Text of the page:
Flags are an extremely simple way to identify a country or a region. Discover interesting facts about the national flag of South Korea…
The colours used in a flag represent the values of a country and are deeply symbolic in nature. Several flags consist of symbols that are used to express ideas that would be spoken in words or otherwise. The symbols are derived from many sources – from plants to animals to everyday objects. The designs on the flags are usually interwoven with the history and struggles faced by a country to gain independence or attain an identity of its own. Flags are an important part of politics and are a huge source of pride, helping to define a nation. One of the oldest uses of flags was to signal ships in the sea. During the days of the warship and the trading vessels, flags were used and in the present day, the national flag of the country is raised at whose port the ship is arriving.
In this series on Flags, let us cover the national flag of South Korea.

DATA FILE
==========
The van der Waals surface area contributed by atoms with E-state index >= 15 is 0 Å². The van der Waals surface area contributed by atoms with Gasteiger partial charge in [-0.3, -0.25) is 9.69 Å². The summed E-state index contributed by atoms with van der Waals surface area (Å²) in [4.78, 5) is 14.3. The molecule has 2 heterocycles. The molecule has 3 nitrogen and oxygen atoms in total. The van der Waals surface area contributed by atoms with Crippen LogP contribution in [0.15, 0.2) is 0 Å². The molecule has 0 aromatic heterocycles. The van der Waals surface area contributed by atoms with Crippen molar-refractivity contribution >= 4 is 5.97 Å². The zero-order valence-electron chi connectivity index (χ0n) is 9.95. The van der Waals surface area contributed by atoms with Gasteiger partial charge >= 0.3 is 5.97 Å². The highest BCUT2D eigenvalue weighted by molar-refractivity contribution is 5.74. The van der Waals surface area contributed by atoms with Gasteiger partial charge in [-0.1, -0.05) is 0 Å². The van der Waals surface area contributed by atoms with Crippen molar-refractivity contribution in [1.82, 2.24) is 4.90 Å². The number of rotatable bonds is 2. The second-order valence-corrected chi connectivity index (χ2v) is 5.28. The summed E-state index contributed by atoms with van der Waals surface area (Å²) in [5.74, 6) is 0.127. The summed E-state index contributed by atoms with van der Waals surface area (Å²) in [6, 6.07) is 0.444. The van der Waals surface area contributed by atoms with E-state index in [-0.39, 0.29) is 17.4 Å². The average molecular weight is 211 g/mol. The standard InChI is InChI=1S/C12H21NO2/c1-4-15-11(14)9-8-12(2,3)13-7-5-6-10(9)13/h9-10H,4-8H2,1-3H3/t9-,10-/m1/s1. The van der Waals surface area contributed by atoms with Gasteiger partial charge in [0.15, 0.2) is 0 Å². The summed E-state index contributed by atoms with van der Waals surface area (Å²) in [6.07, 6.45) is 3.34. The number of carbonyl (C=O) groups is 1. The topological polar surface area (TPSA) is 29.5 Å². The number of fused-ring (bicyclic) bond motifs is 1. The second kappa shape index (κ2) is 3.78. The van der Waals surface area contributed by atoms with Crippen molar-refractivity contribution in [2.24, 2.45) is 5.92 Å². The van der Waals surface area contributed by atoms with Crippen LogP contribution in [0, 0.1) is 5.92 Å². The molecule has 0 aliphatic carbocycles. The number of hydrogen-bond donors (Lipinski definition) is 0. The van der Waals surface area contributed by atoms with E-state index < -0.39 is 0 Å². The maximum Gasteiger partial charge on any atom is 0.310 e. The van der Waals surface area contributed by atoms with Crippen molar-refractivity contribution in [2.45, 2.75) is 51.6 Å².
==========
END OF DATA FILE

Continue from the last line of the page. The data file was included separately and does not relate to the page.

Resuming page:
Have you ever seen Taegeukgi or Taegukgi, the national flag of South Korea? It is based on the colour white with a large circle surrounding it. The circle is divided into two parts. One part is red while the other is blue. Each colour has a meaning representing the South Korean people.
The colour white is the most significant. The South Koreans were known as the “white-clad folk,” referring to their innocence since a very long time. The white colour on the flag represents land and peace, which implies that South Koreans respect the peace of the world. They often wear ‘Hanbok’, which is traditional South Korean clothing, on the first day of New Year.
The red upper section represents the yang and the blue lower section stands for the yin. The blue colour symbolizes integrity and in association with the flag means shade, water and ground. The blue colour is contrasted with red, which stands for fire, sky and brightness. As per the traditional Oriental philosophy, the two symbolize the great cosmic forces, which oppose each other but achieve perfect harmony and balance.
South Koreans love to express their racial characteristics. White is innocence of the white-clad folk. Blue is integrity, and Red symbolizes the passion of the Red Devil, the national football team.
Isn’t it interesting how the colours of South Korea have been represented in their national flag? This shows how individual colours, or colour combinations have different meanings for different people in the world and therefore no universal symbolism can be linked to any of the colours, especially when it comes to flags.